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A post-grad grape guide



There’s nothing more nerve wracking than picking out your first Merlot for a dinner party. Sure, there are births, graduations, and first real jobs, but nothing induces palm sweats and heel-to-toe rocking like standing in the aisle of a BevMo, trying to decide if you should buy the bottle with the kangaroo on it, or the one with the purple foot.

Couple that with the fact that you’re $60,000 in debt thanks to your liberal arts degree, and suddenly the idea of dropping $25 on a bottle of glorified raisins seems a bit indulgent.

But the truth is that twentysomethings want to enjoy wine as much as the seasoned veterans do. Wine tasting among the young and matriculated has become quiet vogue, and so has buying a few bottles for casual dinner parties or get-togethers.

BevMo has an endless supply of wines on the cheap that don’t sacrifice palatability for price. A 2010 Castle Rock Cabernet Sauvignon goes for $2.99, and your guests won’t be thinking “dollar menu” when you pour them a glass.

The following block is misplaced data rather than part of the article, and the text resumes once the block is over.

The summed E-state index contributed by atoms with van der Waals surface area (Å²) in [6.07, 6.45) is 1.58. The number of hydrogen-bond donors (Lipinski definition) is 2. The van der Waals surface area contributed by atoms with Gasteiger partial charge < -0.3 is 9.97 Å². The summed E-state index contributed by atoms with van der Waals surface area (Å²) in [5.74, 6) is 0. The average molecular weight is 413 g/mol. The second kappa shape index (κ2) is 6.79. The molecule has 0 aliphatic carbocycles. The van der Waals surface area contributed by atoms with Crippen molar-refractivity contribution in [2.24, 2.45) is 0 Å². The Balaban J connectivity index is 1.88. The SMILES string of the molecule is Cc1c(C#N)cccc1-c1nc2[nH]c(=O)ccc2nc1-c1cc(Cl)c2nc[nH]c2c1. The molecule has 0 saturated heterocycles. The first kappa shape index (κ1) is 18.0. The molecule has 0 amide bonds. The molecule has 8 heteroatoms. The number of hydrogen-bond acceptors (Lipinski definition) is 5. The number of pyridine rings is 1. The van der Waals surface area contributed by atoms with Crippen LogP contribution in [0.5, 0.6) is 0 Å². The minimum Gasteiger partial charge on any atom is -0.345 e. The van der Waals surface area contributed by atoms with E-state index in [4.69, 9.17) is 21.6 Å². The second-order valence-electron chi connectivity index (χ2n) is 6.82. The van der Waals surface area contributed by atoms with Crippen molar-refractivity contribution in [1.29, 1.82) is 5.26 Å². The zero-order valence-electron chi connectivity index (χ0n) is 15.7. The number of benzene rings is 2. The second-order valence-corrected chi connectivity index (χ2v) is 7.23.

By glass three, the guests won’t even care that the meal was preheated or that the only thing you can play on acoustic guitar is “Stairway to Heaven.”

Trader Joe’s also offers a wide variety of wines to choose from, with the now infamous Charles “Two Buck Chuck” Shaw topping the list. There’s also Coastal, which offers a Merlot, Cabernet, and Chardonnay for around the same price as the Castle Rock. is great with helping you choose what food would pair best with your wine. Your party guests will not only be impressed with your ability to pull off a feat other than paying the cable bill on time, but you’ll also be able to build a repertoire of dinner choices for future guests and dinner parties.

Another way to save big bucks is to sign up for a BevMo card. It’s free, and the benefits can knock a great deal off the sticker price. If you or your guests aren’t much into wine, there are a ton of novelty beers and ales to choose from, including a delicious “donut and bacon” ale by a brewer called Rogue.

And if booze, bacon, and donuts won’t cure what ails you—student loans, a crap job market and economy, a film industry that perpetually underestimates our intelligence—then I don’t know what will.

Intern Maeva Considine compiled this week’s Bites. Send food and wine news to

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